India’s Prime Minister Narendra Modi said in a surprise announcement on Friday that he will withdraw three controversial farm laws that prompted several protests from farmers over the last year.
In his biggest policy reversal yet, Modi noted that the laws were passed with good intentions, yet their failure to convince farmers have led them to scrap the policies.
“We tried our best to explain to farmers,” said Modi in a nationwide address. “In view of this, we are repealing the farm laws.”
“I urge farmers to return to their homes, their farms and their families, and I also request them to start afresh,” Modi added, referring to thousands of protesting farmers that have camped out around major roads in the Indian capital New Delhi.
The decision came ahead of elections next year in India’s most populous state Uttar Pradesh and two other provinces where farmers are major voting blocs.
“It’s a very un-Modi-like act to take back a decision. And it is obviously because of the elections,” said Nilanjan Mukhopadhyay, a New Delhi-based political analyst, noting that the administration had kept the farmers protesting for a year.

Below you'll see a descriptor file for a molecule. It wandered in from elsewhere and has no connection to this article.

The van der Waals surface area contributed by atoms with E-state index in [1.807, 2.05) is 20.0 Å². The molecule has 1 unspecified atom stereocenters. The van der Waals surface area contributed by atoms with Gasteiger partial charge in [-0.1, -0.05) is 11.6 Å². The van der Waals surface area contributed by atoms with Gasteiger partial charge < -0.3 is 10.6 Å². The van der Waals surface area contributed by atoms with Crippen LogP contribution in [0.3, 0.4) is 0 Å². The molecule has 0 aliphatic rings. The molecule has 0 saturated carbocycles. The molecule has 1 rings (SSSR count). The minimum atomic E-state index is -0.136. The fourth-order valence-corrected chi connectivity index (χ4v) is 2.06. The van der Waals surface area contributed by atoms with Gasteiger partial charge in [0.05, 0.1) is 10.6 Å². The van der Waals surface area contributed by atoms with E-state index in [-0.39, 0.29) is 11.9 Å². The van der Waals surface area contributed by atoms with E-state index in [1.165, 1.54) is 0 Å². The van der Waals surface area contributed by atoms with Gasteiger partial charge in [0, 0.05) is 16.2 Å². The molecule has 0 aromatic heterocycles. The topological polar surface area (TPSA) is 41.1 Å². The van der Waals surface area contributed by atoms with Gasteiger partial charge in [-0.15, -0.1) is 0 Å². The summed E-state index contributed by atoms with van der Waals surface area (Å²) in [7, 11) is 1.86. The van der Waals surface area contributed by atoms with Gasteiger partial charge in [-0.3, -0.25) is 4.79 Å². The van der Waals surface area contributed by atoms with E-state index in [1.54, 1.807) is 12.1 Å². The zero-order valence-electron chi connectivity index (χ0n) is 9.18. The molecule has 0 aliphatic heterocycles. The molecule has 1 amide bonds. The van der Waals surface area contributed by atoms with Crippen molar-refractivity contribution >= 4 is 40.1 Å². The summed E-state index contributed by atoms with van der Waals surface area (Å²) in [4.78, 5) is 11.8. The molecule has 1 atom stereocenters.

The controversial legislation was aimed at reforming the farming sector by allowing farmers to pit prices against large players such as agribusinesses and supermarkets. Prior to the law, farmers sold majority of their produce under a government-controlled wholesale market to protect them from losing out to larger firms.
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